Continuing the discussion of what conditions establish an animal as a ba’al mum
– an animal with a blemish that cannot be sacrificed – the Mishnah
on today’s daf
(=page) teaches that there are some firstborn animals that will not be brought as sacrifices, but cannot be slaughtered as ordinary blemished animals, either. These animals have blemishes, but they are not sufficient to free them entirely of the sanctity of being firstborn animals. Included in the Mishnah’s list are animals found to be either a tumtum
or an androgynous
. Each of these conditions refers to a situation where the animal’s sexual identification is questionable. An androgynous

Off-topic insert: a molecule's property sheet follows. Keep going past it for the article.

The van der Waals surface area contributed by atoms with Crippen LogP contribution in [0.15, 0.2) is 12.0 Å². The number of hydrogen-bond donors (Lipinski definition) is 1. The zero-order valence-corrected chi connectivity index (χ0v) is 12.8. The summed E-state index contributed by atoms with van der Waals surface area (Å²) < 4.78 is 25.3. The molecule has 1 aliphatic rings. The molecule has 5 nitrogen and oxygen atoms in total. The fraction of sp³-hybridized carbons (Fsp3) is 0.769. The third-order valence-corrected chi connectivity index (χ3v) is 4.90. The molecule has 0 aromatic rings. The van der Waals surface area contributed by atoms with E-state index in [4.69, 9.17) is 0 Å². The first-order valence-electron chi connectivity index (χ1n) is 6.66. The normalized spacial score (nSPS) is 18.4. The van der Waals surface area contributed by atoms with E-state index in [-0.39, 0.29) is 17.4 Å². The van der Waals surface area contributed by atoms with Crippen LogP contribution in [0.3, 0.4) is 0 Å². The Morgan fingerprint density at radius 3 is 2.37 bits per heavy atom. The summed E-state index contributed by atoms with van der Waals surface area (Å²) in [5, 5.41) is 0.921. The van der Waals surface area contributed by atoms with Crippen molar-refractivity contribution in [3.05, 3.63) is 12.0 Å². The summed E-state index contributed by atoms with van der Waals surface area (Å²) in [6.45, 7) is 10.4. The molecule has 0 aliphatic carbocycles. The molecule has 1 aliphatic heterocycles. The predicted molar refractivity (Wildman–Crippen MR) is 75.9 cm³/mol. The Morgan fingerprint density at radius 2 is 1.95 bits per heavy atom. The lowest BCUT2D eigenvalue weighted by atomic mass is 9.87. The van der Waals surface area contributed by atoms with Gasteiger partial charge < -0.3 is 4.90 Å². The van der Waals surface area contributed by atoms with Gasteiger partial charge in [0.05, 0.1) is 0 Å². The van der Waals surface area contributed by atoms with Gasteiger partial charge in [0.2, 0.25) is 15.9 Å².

appears to have both male and female sexual organs, while a tumtum
does not appear to have any external sexual organs that would identify it as either male or female.
According to the Gemara
in Masechet Yevamot
) there is some question about how to approach animals with these conditions. Rabbi Yossi
suggests that an androgynous
is a beryah bifnei atzmah
– a unique creature who cannot be treated either as male or as female. The rishonim
have different approaches to the definition of beryah bifnei atzmah.
understand the concept as a permanent situation of safek
, of doubt, suggesting that since we cannot expect to ever ascertain whether the individual is male or female we refer to such a person as a unique creature. The Ramban
, on the other hand, accepts the simple meaning of the expression, and rules that an androgynous
is truly viewed by the halakhah
as a creature that is neither male nor female.
Medicine recognizes two types of androgynous. A true androgynous has both male and female sexual glands, while a Pseudohermaphrodite has the appearance of both male and female sexual organs, although the individual actually has only one set of sexual glands.